People in Pakistan and other underdeveloped countries need to understand that it takes a great amount of time and patience for societies and countries to grow and, regardless of one’s dreams or romance with idealism, it takes generations to build a strong and efficient system that is capable of delivering to all citizens. The only way forward to create such a system is the strengthening of democracy and public institutions. No man or leader has any magic stick that he can use to solve all problems in a day.

Instead of buying propaganda and becoming a pawn in the power chess board, common people should try to put their efforts into eliminating extremism, negating propaganda of hatred towards each other and the world on the basis of political, religious or any other ideological difference. Instead of changing the faces in the power corridors masses should try to avoid becoming a pawn in the fights between political elites and the establishment. After all, it is said that there would be no games of chess if the pawns refused to play.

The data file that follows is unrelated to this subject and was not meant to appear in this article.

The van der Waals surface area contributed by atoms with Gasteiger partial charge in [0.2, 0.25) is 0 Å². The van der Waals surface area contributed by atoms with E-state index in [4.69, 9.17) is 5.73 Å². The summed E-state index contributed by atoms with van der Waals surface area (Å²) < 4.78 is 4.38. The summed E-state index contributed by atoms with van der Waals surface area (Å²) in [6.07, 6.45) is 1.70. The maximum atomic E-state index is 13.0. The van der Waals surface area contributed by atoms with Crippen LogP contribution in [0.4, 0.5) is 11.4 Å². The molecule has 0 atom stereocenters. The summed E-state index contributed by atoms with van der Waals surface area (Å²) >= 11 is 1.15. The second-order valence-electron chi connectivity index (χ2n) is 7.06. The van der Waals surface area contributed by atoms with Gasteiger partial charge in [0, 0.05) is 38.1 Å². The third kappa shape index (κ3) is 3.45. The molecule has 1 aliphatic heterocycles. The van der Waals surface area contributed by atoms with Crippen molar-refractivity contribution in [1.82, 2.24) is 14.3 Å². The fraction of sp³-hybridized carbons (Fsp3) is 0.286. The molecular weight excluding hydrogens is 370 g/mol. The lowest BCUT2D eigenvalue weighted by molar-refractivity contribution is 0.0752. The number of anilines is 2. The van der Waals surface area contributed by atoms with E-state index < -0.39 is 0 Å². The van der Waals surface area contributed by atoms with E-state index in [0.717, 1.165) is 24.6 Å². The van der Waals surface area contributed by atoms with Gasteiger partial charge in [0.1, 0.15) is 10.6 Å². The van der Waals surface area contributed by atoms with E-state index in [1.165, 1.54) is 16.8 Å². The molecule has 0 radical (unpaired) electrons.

Imad Zafar

Imad Zafar

Imad Zafar is a journalist based in Lahore. He is a regular Columnist/Commentator in newspapers. He is associated with TV channels, radio, newspapers, news agencies, political, policies and media related think tanks.